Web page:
I'm not a therapist, nor am I a counsellor. However, for whatever reasons, in my five years working at the university, I've had on a number of occasions, students who came to me for advice for various personal problems. These are young adults, and as can be expected many of their problems centred around the issues of marriage and romantic relations.
Sheikh Abdallah Adhami, a Muslim preacher in America, was once asked to deliver a talk on marriage in Islam. In preparing for the talk, he asked the organiser what exactly about marriage they want him to talk about. The organiser requested the sheikh to focus on what happens before marriage. To that, Sheikh Adhami said: "that will be a very short talk because in Islam NOTHING happens before marriage."
If 'nothing' here means no social interactions whatsoever between men and women, it certainly is a big challenge for youngsters today to adhere. Of course, in the past the situation was different. Both my grandmothers got married at the age of fourteen while my paternal and maternal grandfathers were eighteen and twenty respectively; both immediately upon completing their education (the former upon graduating from Tanjung Malim Teachers' College, and the latter after passing his Senior Cambridge examination). Needless to say, when my grandparents got married they hardly knew their spouses.
Allah SWT has instilled in the hearts of human beings the ability to experience love. To love and wanting to be loved is part of human nature. Hence, for a person to fall in love with another is something natural and in most instance unavoidable. The only question then is how does one manage and respond to this emotional experience?
Marriage is the natural solution ordained by both religious and cultural traditions. It is not easy however for people today to get married. Here in Malaysia, social-cultural expectations dictate that only those (men especially) who are financially stable can begin contemplating marriage. To be exact, you should have a stable job, a car and at least able to rent a decent house before you can think about getting married. All of these of course are in addition to saving enough money for the dowry, wedding gifts and expenses for a lavish ceremony. To meet all these requirements, a young man would need to work fulltime for at least a few years. That would mean pushing the age of marriage to the late twenties if not later.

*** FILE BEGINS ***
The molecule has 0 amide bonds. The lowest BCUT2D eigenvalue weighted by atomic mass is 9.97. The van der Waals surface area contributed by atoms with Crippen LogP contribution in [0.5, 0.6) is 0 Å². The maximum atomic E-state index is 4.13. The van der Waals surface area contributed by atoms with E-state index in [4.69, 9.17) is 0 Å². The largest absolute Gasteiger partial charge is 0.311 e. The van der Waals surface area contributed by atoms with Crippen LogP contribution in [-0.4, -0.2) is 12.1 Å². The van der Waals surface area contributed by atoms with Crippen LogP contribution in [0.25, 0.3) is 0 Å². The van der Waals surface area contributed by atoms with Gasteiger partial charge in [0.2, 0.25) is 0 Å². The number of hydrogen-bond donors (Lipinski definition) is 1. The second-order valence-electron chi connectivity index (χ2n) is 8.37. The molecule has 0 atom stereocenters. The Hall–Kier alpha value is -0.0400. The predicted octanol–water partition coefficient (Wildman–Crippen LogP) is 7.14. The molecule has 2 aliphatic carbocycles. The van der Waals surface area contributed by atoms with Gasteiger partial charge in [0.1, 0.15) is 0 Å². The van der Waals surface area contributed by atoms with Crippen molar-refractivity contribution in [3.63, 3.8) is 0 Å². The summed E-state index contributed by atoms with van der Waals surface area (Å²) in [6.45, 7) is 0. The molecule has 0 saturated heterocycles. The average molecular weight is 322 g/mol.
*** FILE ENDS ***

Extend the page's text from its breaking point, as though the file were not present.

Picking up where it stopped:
Can a young man (or a young woman for that matter) wait that long? Of course, I'm posing this question in the context of the Malay-Muslim society here in Malaysia where conservative religious values are still largely adhered to (to be exact, the strict prohibition on pre-marital sex). Studies in developmental psychology have shown that humans develop romantic feelings and sexual desires from the period of adolescence. And it grows even stronger and remains strong during the entire period of young adulthood. Can we just simply expect young men and women today to suppress these feelings? Suppressing them entirely during high-school, throughout their years studying at universities, and a couple of more years of working life?
To me, the answer is quite simple: encourage early marriages! During my undergraduate studies, I once wrote a term paper on encouraging early marriages. And one of the earliest publication projects I worked on was to translate a book entitled 'Marriage in Islam' from English to Malay in which the propagation of early marriages is the thesis statement of the very first chapter. Of course, the call for early marriages would run directly against social-cultural expectations. One has to decide then which one is more important: marriage as a religious duty to preserve one’s chastity or adherence to social-cultural norms?
Without a doubt, anyone who decides to get married at a young age would face some serious challenges. I have never failed to caution students who have consulted me, about these challenges that they should be mentally prepared for. Certain sacrifices of course need to be made, but rather than making things more difficult, the society can and should facilitate young married couples. At IIUM, back in the 1990’s, married students received additional allowances for living expenses. In fact, family apartments for married students were part of the original design of the university’s main campus in Gombak. Such facilities should be reintroduced and offered by other social institutions.
What we have now is more cultural than religious. When religious values and socio-cultural expectations collide, religion values must and should always prevail.
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